Before sunitinib treatment, 75.3% of the ascites derived CD14 positive monocytes expressed STAB1 (MFI 23416, Figure 4C). After 4 weeks of treatment with sunitinib (Figure 4B), 27.1% of the ascites derived cells were CD14 positive (78.6% before treatment), and 24.2% of these expressed STAB1 (MFI 12356, Figure 4C). These results indicated that during the treatment, the total amount of CD14 positive monocytes had been reduced by nearly 50% and that the treatment had resulted in 68% reduction of the amount STAB1 expressing immunosuppressive CD14+ monocytes (Figure 4C). Treatment of patient 2 was then continued with sunitinib, fluvastatin and trastuzumab. She continued to receive clinical benefit from the treatment for six months. Radiological response evaluation with a CT scan was performed 2 and 5 months after initiating ex vivo-informed treatment. Both these scans indicated stable disease according to RECIST 1.1 criteria. 6 months after initiating treatment, ascites started accumulating again, and new subcutaneous metastatic lesions were observed. At that point, fluvastatin and sunitinib were stopped. Trastuzumab was continued for 2 more cycles despite clinical progression. The patient did not get clinical benefit from trastuzumab, was switched to the best palliative care and succumbed to the disease 12 months after initiation of the ex vivo-informed treatment.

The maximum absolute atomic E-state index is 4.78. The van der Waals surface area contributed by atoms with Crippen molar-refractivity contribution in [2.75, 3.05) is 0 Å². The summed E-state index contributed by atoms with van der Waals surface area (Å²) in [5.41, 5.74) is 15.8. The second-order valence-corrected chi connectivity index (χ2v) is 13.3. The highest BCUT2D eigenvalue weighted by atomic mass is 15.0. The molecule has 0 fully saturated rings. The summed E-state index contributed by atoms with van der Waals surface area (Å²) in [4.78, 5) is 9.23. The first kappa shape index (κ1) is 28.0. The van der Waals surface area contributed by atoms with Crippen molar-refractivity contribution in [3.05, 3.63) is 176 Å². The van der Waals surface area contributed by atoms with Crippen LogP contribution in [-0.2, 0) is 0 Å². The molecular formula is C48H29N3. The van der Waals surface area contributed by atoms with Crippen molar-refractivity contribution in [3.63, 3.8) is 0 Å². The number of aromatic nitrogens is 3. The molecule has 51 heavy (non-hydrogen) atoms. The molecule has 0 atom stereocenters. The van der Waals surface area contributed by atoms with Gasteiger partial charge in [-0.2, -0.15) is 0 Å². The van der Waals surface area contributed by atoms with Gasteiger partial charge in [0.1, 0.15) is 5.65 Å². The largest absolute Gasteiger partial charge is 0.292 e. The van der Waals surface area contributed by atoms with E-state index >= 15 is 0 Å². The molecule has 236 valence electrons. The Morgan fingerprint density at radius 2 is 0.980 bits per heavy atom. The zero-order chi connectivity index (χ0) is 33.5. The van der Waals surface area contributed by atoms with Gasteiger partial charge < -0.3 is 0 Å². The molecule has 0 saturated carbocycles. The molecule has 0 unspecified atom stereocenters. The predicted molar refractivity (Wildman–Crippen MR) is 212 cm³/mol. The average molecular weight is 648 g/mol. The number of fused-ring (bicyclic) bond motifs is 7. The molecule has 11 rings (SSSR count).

Discussion and Conclusion